About the author
Zygmund Dobbs was one of the great Old Right Conservative activists of the 20th Century. Raised in a communist household, and an active Trotskyite in his early years, he would become a fierce and articulate opponent of communism. Even more importantly, his research led the way in exposing a greater threat—the slow, incremental march of Fabian socialism.
Mr. Dobbs founded Local 205 of the United Automobile Workers Union of America and was later ousted from the Union (and the CIO) after addressing a congressional committee on the efforts of communists to infiltrate labor unions.
He worked in both Army and Navy intelligence, was a consultant to the F.B.I. on subversive activities and also a frequent consultant to the House Committee on Un-American Activities. He served as Special Investigator of Soviet subversion for the State of New York.
In 1948, Mr. Dobbs became acquainted with Archibald B. Roosevelt (the youngest son of President Theodore Roosevelt) when both were supporting Robert A. Taft’s presidential campaign. Along with several other conservatives, they formed The Alliance, Inc. as an organization dedicated to researching and documenting subversive activities across the social and political spectrum. Mr. Dobbs served as Research Director of the group, publishing pamphlets such as Conquest Via Immigration, Manual for American Action (by Mr. Roosevelt) and Manning Johnson’s Color, Communism and Common Sense.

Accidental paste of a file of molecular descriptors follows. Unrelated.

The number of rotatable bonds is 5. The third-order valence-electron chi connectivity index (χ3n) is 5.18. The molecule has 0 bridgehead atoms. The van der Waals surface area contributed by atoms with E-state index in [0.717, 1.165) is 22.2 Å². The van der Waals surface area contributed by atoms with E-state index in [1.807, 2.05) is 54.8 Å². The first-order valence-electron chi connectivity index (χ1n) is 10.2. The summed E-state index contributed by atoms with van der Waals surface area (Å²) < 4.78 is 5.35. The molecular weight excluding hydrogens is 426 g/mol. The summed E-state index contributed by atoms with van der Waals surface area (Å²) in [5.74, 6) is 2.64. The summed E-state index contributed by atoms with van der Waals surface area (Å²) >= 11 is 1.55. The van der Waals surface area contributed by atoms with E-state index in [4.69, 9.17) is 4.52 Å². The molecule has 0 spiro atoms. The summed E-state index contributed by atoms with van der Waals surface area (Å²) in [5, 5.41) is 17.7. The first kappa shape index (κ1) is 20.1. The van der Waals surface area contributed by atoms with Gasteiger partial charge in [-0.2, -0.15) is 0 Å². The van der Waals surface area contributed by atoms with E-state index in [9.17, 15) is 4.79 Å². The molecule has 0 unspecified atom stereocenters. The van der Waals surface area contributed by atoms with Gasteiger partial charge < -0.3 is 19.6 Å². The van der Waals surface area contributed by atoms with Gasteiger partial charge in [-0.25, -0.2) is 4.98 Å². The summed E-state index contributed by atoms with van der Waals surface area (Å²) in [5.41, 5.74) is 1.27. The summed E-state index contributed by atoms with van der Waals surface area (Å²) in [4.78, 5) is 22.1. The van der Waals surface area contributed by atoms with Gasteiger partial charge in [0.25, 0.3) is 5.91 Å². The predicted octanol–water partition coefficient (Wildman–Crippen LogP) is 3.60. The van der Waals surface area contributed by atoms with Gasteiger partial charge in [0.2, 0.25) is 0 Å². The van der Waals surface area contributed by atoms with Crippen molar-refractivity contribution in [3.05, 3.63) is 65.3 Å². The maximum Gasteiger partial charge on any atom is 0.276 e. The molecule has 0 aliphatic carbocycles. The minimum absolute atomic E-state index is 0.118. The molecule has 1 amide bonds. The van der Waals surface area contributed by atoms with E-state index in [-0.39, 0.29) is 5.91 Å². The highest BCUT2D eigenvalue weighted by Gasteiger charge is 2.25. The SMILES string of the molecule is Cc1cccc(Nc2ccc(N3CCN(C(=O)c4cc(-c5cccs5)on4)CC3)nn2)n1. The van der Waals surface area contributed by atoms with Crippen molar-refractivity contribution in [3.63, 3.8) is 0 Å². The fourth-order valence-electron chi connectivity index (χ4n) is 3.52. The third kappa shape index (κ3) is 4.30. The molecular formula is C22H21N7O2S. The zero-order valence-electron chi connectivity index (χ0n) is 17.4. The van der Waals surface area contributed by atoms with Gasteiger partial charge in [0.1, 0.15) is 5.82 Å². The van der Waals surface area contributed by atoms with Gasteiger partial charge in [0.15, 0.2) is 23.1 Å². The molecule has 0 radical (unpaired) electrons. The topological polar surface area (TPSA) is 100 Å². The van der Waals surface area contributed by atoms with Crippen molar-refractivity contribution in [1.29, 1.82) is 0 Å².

Late in the 1950s, the Alliance was replaced by the Veritas Foundation, with assistance from conservative Harvard alumni. Mr. Dobbs continued as Research Director, and it was under the Veritas mantle that he published two landmark works that have only increased in relevance since their release. These were Keynes At Harvard: Economic Deception as a Political Credo and The Great Deceit: Social Pseudo-Sciences.
Mr. Dobbs’s personal library contained an extensive collection of rare materials on Bolshevism and socialism, and was used by the F.B.I. for research. (The F.B.I.’s bibliography of works borrowed from Mr. Dobbs, prepared in 1949, runs into 67 pages.) The library is now housed at the Ludwig von Mises Institute.
Among the honors Mr. Dobbs received for his work were the Liberty Award from the Congress of Freedom in 1959 and an Award of Merit from the American Academy of Public Affairs in 1965. His son Frank Dobbs provides a recent bio on History News Network.